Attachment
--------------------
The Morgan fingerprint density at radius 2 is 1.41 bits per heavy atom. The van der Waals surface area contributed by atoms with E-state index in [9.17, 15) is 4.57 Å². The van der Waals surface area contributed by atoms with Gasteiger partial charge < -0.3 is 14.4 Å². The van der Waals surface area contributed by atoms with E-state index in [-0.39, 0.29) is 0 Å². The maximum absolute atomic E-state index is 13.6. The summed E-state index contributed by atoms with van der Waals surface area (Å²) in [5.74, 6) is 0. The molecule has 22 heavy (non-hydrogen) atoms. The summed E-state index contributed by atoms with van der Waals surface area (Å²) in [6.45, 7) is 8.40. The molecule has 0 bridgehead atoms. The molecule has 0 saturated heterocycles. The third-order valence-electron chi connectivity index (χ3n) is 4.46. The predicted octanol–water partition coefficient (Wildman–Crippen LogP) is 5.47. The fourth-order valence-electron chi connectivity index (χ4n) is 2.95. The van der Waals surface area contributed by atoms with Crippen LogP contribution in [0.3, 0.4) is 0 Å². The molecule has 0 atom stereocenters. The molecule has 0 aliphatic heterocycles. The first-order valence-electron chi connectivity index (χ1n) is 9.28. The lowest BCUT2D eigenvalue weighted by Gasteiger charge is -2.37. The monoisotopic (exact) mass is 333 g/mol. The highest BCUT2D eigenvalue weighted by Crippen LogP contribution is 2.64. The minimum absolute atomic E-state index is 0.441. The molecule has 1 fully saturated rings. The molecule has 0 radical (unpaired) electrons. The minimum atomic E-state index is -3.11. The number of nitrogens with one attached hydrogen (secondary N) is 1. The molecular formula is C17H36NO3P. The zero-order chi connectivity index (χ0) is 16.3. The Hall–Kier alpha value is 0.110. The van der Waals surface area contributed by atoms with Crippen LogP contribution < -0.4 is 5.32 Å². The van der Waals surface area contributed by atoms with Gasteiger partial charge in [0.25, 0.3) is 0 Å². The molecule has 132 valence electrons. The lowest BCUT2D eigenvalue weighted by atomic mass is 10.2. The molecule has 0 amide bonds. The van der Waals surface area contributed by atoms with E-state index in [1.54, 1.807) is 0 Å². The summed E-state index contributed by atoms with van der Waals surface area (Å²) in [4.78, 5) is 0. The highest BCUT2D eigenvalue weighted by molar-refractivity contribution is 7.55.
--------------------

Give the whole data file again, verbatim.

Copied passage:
The Morgan fingerprint density at radius 2 is 1.41 bits per heavy atom. The van der Waals surface area contributed by atoms with E-state index in [9.17, 15) is 4.57 Å². The van der Waals surface area contributed by atoms with Gasteiger partial charge < -0.3 is 14.4 Å². The van der Waals surface area contributed by atoms with E-state index in [-0.39, 0.29) is 0 Å². The maximum absolute atomic E-state index is 13.6. The summed E-state index contributed by atoms with van der Waals surface area (Å²) in [5.74, 6) is 0. The molecule has 22 heavy (non-hydrogen) atoms. The summed E-state index contributed by atoms with van der Waals surface area (Å²) in [6.45, 7) is 8.40. The molecule has 0 bridgehead atoms. The molecule has 0 saturated heterocycles. The third-order valence-electron chi connectivity index (χ3n) is 4.46. The predicted octanol–water partition coefficient (Wildman–Crippen LogP) is 5.47. The fourth-order valence-electron chi connectivity index (χ4n) is 2.95. The van der Waals surface area contributed by atoms with Crippen LogP contribution in [0.3, 0.4) is 0 Å². The molecule has 0 atom stereocenters. The molecule has 0 aliphatic heterocycles. The first-order valence-electron chi connectivity index (χ1n) is 9.28. The lowest BCUT2D eigenvalue weighted by Gasteiger charge is -2.37. The monoisotopic (exact) mass is 333 g/mol. The highest BCUT2D eigenvalue weighted by Crippen LogP contribution is 2.64. The minimum absolute atomic E-state index is 0.441. The molecule has 1 fully saturated rings. The molecule has 0 radical (unpaired) electrons. The minimum atomic E-state index is -3.11. The number of nitrogens with one attached hydrogen (secondary N) is 1. The molecular formula is C17H36NO3P. The zero-order chi connectivity index (χ0) is 16.3. The Hall–Kier alpha value is 0.110. The van der Waals surface area contributed by atoms with Crippen LogP contribution < -0.4 is 5.32 Å². The van der Waals surface area contributed by atoms with Gasteiger partial charge in [0.25, 0.3) is 0 Å². The molecule has 132 valence electrons. The lowest BCUT2D eigenvalue weighted by atomic mass is 10.2. The molecule has 0 amide bonds. The van der Waals surface area contributed by atoms with E-state index in [1.54, 1.807) is 0 Å². The summed E-state index contributed by atoms with van der Waals surface area (Å²) in [4.78, 5) is 0. The highest BCUT2D eigenvalue weighted by molar-refractivity contribution is 7.55.